South Africa: Ex-CEO won’t name politicians in utility probe
JOHANNESBURG (AP) — The former chief executive of South African power utility Eskom refused Wednesday to name high-ranking politicians allegedly involved in corrupt activities at the state-owned firm that are partly responsible for the country’s worsening power blackouts.
Andre de Ruyter appeared virtually from an undisclosed location as a multi-party parliamentary committee questioned him about claims he made in a February television interview that politicians linked to the ruling African National Congress party were involved in corrupt dealings at Eskom.
De Ruyter told lawmakers he had reported the claims to the police and the country’s intelligence services but that revealing the names and details in parliament could jeopardize ongoing investigations.
At the time of his TV interview, de Ruyter was still fulfilling the three-months’ notice he gave when he resigned from the company in December. However, the notice was canceled and he was asked to leave immediately.
South Africa is experiencing its worst rolling power blackouts on record due to frequent breakdowns at its aging coal-fired power stations which are blamed on years of mismanagement, lack of maintenance and corruption at the state-owned power utility.
De Ruyter previously claimed that Eskom lost at least 1 billion rands (about $55 million) to corruption every month. He said in his submission to the parliamentary committee Wednesday that the figure was a conservative estimate.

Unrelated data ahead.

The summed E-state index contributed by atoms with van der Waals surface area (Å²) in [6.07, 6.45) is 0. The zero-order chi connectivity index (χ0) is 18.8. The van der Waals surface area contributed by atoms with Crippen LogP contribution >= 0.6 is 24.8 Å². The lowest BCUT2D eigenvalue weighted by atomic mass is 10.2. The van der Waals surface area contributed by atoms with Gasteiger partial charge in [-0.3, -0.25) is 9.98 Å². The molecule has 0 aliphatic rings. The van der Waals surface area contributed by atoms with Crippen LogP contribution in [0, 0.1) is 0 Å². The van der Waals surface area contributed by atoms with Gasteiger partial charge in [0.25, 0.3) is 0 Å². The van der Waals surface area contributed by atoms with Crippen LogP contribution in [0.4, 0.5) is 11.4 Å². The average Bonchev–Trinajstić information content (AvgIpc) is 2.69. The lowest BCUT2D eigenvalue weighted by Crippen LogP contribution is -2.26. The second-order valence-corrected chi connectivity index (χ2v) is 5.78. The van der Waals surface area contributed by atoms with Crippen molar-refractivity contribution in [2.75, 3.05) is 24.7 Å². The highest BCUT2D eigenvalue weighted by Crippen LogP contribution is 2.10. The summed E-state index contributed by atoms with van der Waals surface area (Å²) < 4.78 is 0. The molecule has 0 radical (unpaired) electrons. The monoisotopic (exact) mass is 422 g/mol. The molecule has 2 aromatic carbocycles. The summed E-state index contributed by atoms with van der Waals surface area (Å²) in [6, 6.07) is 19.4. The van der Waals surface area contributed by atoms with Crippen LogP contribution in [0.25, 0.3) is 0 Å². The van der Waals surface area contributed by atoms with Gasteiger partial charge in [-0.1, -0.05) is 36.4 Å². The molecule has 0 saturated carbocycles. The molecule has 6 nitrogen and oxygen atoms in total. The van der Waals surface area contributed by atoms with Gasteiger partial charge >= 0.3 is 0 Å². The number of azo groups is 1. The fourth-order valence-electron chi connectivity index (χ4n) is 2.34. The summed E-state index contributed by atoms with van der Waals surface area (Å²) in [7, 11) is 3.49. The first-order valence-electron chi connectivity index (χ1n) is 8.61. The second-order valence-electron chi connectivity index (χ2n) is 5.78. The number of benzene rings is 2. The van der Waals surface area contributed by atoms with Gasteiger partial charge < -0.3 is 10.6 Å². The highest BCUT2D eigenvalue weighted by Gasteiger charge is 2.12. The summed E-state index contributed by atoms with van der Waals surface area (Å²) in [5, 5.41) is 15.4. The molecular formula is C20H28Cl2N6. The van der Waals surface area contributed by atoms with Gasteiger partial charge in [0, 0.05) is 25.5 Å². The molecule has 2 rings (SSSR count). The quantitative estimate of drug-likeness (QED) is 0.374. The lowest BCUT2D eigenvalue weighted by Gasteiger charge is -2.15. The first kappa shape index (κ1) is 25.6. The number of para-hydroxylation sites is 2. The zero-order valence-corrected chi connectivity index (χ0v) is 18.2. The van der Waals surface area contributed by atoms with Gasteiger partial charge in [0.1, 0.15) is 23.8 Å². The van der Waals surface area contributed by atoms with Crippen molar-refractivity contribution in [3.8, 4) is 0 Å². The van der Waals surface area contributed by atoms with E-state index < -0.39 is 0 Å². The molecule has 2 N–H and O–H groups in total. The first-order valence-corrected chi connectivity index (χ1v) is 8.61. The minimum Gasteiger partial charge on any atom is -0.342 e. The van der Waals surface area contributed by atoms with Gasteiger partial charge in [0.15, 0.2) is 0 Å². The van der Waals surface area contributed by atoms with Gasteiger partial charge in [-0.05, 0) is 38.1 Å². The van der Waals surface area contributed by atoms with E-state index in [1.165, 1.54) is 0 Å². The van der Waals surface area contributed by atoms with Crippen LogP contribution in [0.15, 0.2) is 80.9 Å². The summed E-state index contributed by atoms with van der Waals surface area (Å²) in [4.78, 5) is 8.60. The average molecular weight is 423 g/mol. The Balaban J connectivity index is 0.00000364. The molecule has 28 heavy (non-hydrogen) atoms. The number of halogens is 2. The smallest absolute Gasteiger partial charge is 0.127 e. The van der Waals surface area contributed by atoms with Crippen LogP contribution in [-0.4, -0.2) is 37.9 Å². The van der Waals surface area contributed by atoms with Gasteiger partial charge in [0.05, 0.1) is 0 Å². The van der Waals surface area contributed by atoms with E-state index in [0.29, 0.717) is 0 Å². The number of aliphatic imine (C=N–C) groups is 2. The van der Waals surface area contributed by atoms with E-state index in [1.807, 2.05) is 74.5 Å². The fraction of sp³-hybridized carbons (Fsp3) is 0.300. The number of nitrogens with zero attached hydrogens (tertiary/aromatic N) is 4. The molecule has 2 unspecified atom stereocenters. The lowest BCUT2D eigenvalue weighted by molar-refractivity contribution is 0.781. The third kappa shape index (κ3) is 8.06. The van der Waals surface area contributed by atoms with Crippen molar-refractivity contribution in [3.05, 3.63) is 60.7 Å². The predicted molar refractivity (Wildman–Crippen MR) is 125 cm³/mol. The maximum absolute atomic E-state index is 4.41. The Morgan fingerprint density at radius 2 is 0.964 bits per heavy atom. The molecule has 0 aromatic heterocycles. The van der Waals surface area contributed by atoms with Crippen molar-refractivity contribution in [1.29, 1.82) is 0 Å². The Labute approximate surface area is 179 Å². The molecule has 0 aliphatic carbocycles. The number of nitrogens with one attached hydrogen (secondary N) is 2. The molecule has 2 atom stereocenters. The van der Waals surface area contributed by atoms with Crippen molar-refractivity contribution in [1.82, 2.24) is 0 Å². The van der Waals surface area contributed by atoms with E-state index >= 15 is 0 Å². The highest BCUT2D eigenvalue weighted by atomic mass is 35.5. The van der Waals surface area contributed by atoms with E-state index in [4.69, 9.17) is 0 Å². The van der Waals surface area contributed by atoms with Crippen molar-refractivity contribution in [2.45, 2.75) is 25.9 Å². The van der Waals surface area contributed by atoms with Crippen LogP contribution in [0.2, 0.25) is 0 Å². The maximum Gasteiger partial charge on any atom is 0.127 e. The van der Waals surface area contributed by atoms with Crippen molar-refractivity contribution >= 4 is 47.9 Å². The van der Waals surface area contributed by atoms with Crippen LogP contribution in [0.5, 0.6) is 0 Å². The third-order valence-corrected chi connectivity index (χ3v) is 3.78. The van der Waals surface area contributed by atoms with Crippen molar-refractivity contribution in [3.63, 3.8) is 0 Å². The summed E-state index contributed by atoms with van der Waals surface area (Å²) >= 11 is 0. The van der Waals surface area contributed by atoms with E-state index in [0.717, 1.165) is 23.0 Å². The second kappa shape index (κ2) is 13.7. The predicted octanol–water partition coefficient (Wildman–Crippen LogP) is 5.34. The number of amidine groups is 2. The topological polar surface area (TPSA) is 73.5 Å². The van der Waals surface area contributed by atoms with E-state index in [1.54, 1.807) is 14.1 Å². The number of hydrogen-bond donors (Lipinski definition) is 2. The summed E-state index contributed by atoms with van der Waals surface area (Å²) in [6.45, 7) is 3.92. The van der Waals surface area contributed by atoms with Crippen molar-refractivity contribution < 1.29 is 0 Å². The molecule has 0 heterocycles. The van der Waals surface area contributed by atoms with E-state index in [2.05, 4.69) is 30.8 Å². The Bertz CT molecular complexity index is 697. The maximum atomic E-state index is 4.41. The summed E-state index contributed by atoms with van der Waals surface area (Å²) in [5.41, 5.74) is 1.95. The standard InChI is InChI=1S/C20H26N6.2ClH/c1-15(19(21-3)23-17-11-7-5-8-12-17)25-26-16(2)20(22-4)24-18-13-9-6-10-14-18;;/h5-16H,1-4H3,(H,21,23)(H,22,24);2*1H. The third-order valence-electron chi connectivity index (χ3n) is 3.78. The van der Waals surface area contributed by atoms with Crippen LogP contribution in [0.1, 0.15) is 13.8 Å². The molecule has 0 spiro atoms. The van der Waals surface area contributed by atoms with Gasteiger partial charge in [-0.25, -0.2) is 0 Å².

Most committee members appeared frustrated with de Ruyter’s refusal to name politicians he had accused of corruption. Some lawmakers suggested he should be made to take an oath and reveal all.
De Ruyter said he was trying to avoid possible legal action and that various sources who had provided him with information had expressed fears for their safety.
“The alleged criminal and unlawful activities that are currently under investigation are of a very sensitive and complex nature and they involve elements that are best characterized as organized crime,” he explained. “I would not want to be seen as defeating the ends of justice.”
Veronica Mente, a parliament member from the opposition party Economic Freedom Fighters, called on the committee to invoke its “mechanisms” to compel De Ruyter to reveal the implicated politicians and to answer all questions posed by lawmakers.
In a statement released Wednesday, Eskom said it noted nothing in de Ruyter’s submissions that were not already being dealt with by law enforcement agencies.